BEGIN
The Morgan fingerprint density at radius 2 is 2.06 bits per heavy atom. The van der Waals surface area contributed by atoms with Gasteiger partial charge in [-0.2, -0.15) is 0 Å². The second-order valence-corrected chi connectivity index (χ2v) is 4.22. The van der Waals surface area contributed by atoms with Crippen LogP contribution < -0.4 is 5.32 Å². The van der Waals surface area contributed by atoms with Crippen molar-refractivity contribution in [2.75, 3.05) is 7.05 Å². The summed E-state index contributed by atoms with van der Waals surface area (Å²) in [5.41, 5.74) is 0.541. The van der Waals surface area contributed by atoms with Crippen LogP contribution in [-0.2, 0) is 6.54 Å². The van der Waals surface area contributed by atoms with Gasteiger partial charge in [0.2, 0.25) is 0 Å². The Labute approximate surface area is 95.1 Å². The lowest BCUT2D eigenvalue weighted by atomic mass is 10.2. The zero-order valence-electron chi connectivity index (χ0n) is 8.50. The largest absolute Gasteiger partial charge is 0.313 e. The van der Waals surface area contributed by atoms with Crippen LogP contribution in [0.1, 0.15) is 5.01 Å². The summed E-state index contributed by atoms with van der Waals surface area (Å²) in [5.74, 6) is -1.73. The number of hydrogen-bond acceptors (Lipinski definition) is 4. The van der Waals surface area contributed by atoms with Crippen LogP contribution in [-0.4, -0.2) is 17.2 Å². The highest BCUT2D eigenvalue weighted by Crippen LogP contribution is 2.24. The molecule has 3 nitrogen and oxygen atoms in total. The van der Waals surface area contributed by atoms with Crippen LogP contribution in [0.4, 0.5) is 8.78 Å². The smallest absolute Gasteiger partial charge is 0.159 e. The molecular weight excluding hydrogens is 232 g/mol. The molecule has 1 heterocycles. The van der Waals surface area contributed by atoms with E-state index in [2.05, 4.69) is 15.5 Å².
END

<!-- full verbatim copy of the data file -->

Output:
The Morgan fingerprint density at radius 2 is 2.06 bits per heavy atom. The van der Waals surface area contributed by atoms with Gasteiger partial charge in [-0.2, -0.15) is 0 Å². The second-order valence-corrected chi connectivity index (χ2v) is 4.22. The van der Waals surface area contributed by atoms with Crippen LogP contribution < -0.4 is 5.32 Å². The van der Waals surface area contributed by atoms with Crippen molar-refractivity contribution in [2.75, 3.05) is 7.05 Å². The summed E-state index contributed by atoms with van der Waals surface area (Å²) in [5.41, 5.74) is 0.541. The van der Waals surface area contributed by atoms with Crippen LogP contribution in [-0.2, 0) is 6.54 Å². The van der Waals surface area contributed by atoms with Gasteiger partial charge in [0.2, 0.25) is 0 Å². The Labute approximate surface area is 95.1 Å². The lowest BCUT2D eigenvalue weighted by atomic mass is 10.2. The zero-order valence-electron chi connectivity index (χ0n) is 8.50. The largest absolute Gasteiger partial charge is 0.313 e. The van der Waals surface area contributed by atoms with Crippen LogP contribution in [0.1, 0.15) is 5.01 Å². The summed E-state index contributed by atoms with van der Waals surface area (Å²) in [5.74, 6) is -1.73. The number of hydrogen-bond acceptors (Lipinski definition) is 4. The van der Waals surface area contributed by atoms with Crippen LogP contribution in [-0.4, -0.2) is 17.2 Å². The highest BCUT2D eigenvalue weighted by Crippen LogP contribution is 2.24. The molecule has 3 nitrogen and oxygen atoms in total. The van der Waals surface area contributed by atoms with Crippen LogP contribution in [0.4, 0.5) is 8.78 Å². The smallest absolute Gasteiger partial charge is 0.159 e. The molecular weight excluding hydrogens is 232 g/mol. The molecule has 1 heterocycles. The van der Waals surface area contributed by atoms with E-state index in [2.05, 4.69) is 15.5 Å².